I’m a pharmacist – here are 7 ways to cure your hay fever eyes

POLLEN bomb made your eyes dry, itchy and irritated?

Hussain Abdeh, Clinical Director and Chief Pharmacist at Medicine Direct, explains how to keep angry red eyes from hay fever at bay:

Hay fever season can wreak havoc on your eyes


Hay fever season can wreak havoc on your eyesPhoto credit: Getty


As any seasoned hay fever sufferer knows, pollen causes the blood vessels in your eyes to swell.

“When you have hay fever, your body mistakes pollen for a harmful product and releases a chemical called histamine – it’s released naturally when you come into contact with an allergy trigger – causing your eyes to water or itch uncontrollably. “


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Prevention is better than cure.

“Wear sunglasses,” says Hussain. “This minimizes the risk of pollen particles coming into contact with your eyes.”

Circumferential ones best protect your eyes.


TOO late for sunglasses?

“You can buy eye drops containing an antihistamine at pharmacies to treat the effects of hay fever on the eyes.

“These eye drops help reduce inflammation and relieve pain and itching.”

Over-the-counter antihistamines can also provide some relief.


IF your eyes feel like they are on fire, use a cold compress.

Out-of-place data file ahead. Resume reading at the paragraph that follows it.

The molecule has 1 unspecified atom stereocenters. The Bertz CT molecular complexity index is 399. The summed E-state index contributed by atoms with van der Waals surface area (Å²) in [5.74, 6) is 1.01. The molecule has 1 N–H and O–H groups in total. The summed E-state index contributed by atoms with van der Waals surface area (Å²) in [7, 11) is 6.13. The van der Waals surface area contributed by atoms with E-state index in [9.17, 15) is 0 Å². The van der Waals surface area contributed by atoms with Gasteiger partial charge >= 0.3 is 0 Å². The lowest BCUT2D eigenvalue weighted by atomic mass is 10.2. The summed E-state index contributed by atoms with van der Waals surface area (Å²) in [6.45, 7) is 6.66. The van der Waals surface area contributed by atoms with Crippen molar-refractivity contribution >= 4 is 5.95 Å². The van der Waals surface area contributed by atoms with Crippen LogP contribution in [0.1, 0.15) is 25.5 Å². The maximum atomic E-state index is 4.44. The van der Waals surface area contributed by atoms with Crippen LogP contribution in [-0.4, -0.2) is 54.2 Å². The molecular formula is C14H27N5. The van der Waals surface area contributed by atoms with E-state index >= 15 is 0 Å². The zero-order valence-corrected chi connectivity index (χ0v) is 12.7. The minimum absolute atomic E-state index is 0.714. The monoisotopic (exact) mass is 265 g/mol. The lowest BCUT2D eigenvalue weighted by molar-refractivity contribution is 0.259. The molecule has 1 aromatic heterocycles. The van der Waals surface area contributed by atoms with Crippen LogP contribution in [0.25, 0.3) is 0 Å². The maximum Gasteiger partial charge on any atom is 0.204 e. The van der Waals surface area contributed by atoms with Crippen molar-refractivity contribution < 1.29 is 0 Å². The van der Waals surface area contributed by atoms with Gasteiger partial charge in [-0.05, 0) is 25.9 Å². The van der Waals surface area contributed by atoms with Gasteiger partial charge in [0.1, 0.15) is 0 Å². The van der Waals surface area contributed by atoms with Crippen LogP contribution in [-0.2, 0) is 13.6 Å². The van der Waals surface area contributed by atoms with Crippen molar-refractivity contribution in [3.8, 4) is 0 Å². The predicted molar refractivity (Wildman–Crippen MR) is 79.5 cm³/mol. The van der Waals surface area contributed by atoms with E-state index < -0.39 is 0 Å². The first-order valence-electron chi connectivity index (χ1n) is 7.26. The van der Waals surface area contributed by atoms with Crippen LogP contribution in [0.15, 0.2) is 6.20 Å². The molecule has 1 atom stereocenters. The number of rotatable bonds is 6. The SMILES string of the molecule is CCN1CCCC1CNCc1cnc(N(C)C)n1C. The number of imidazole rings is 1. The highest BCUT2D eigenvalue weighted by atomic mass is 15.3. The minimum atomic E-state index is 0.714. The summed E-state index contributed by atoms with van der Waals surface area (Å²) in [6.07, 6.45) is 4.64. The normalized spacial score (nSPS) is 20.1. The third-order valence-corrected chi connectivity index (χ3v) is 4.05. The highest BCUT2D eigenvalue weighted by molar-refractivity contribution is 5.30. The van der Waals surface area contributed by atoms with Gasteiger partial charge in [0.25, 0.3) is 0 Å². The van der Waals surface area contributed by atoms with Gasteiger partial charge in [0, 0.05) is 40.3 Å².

“Placing a damp washcloth or piece of kitchen paper over your closed eyes for about five minutes several times a day can help relieve pain and reduce swelling,” says Hussain.

“Aloe Vera is also a natural anti-inflammatory and antibacterial.

“Mix aloe vera gel with cold water. Dip a cotton pad in the mixture and place it over each eye for about ten minutes.”

An eye mask that you can stick in the freezer can also be a treat.


Whatever you do, don’t give in to the itch.

“Scratching can provide very temporary relief, but the reality is that it only makes the problem worse, making your eyes even redder and more irritated.”

Also avoid contact lenses. “Contact lenses will only increase the irritation and make things even more uncomfortable.”


YOU can try to avoid the pollen count, which peaks in the morning and late evening.

“If you don’t need to go outside on high pollen days, don’t do it,” says Hussain.

“Keep windows and doors closed and don’t hang laundry out to dry.

“Damp clothing is effectively a magnet for accumulating pollen particles, which can cause eye irritation.”

He also says to shower as soon as you get back inside to wash off any pollen and to put the clothes you were wearing in the washing machine.


Eye drops, cold compresses and antihistamines make no difference?

See your GP. “If your symptoms seem to be getting progressively worse, you should see your doctor as well.”

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Sarah Y. Kim

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